Fiji AG Reaffirms Commitment To Welcome Migrants Displaced By Climate Change

Sayed-Khaiyum officiated over UN High Commissioner for Refugees Pacific Regional Meeting 

By Arishma Devi-Narayan Nadi

SUVA, Fiji (Fiji Sun, Nov. 30, 2016) –  Fiji has opened its doors and is willing to offer some form of refuge to citizens of Pacific Islands countries which areunder threat from climate change and rising seas.

Acting Prime Minister and Attorney-General, Aiyaz Sayed-Khaiyum assured this as he highlighted that internal displacement in the Pacific will occur soon due to the sinking of land in countries like Tuvalu, Kiribati and Marshall Islands.

He said this was a reality as Fiji had also relocated three of its villages for the same reason and 49 more villages with similar issues had been identified.

Mr Sayed-Khaiyum officiated at the United Nations High Commissioner for Refugees Pacific Regional Meeting on Protection: Strengthening Co-operation and Developing National Capacity at the Novotel Nadi yesterday.

He said it was also important to see what provisions we had for them when they arrived. These included their legal status and the other practical issues, such as the Government laws.

“Situations pertaining to refugees and asylum-seekers are actually a modern day phenomena that does need to be addressed,” he said.

“There are many countries in the world in fact that probably do not know how to address it; there are many countries in the world that do not necessarily have all the appropriate laws in place or protocol in place.”

He urged the participants to know of the present challenges and bring out these issues during the two-day workshop.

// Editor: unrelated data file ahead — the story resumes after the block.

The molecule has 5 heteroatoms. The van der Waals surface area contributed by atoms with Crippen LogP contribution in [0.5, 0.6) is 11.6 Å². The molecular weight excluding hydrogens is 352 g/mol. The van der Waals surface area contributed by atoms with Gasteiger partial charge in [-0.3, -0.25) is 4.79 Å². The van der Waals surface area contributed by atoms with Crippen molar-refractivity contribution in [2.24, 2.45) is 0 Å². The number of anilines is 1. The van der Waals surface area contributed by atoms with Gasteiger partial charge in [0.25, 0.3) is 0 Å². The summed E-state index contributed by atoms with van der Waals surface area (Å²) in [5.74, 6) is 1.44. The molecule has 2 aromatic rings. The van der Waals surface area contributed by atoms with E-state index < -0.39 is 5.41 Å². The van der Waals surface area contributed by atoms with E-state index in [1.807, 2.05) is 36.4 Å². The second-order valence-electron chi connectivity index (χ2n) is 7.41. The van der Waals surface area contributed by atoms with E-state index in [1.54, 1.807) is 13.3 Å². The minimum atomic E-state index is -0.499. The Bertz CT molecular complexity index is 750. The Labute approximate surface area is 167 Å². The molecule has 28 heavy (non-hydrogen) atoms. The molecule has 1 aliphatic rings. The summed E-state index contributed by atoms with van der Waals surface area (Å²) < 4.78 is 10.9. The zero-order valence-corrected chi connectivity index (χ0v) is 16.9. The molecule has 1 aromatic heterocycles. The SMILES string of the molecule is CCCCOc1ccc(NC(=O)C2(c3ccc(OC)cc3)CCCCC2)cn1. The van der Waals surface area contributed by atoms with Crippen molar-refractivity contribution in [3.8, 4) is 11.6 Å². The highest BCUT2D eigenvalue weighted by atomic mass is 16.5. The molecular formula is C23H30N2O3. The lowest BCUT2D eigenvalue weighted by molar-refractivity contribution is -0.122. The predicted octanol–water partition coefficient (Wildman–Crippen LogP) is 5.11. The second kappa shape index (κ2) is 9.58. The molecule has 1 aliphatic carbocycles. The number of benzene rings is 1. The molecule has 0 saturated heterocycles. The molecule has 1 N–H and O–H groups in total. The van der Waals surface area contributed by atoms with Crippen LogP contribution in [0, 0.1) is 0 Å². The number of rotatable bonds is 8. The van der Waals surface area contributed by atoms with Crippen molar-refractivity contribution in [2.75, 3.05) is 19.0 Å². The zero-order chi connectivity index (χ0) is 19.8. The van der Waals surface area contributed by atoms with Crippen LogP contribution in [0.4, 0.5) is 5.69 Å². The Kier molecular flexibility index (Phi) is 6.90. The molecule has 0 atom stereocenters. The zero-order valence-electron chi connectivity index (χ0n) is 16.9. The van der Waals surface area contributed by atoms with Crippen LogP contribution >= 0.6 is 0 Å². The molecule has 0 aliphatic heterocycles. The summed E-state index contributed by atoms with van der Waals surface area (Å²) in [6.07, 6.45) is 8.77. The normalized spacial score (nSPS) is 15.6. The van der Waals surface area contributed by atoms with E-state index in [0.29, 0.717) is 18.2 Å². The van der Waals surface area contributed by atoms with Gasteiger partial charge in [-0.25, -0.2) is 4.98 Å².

Furthermore, he said that there was no doubt that, whilst Fiji has ratified the Refugee Convention and the various protocols, there was still a need to review the laws.

He said we had taken the law up to a particular stage where it was not addressed beyond that from a practical perspective.

Through an example he asked, if for example a person has been granted refugee status: What are their rights pertaining to, for example, right to have a living in terms of work permit, what are their rights pertaining to children, do they have access to free education, or legal aid representative?

“None of these areas are specifically enunciated.”

In addition to this, he said various conventions had been ratified and Fiji had a Constitution that was very liberal in terms of the application of both socio-economic, civil and political rights.

But he asked how far the rights, for example, applied to the people who may not necessarily be citizens but were seeking refuge in Fiji.

He also highlighted some of the concerns by some who said they had the right to protect their borders and they could not simply allow anybody to come considering their small and fragile economy.

Mr Sayed-Khaiyum also spoke of the refugee crisis on Nauru and Papua New Guinea.

The UNHCR regional representative, Thomas Albrecht, said refugees needed everyone’s protection and support to rebuild their lives.

However, he said at many public stages, refugees were unfortunately labelled problem creators.

Mr Albrecht said: “The increase of over five million displacements for the past year represents immense suffering for people.”

37 participants from 13 Pacific Islands countries are attending the workshop which will end today.

Edited by Jyoti Pratibha

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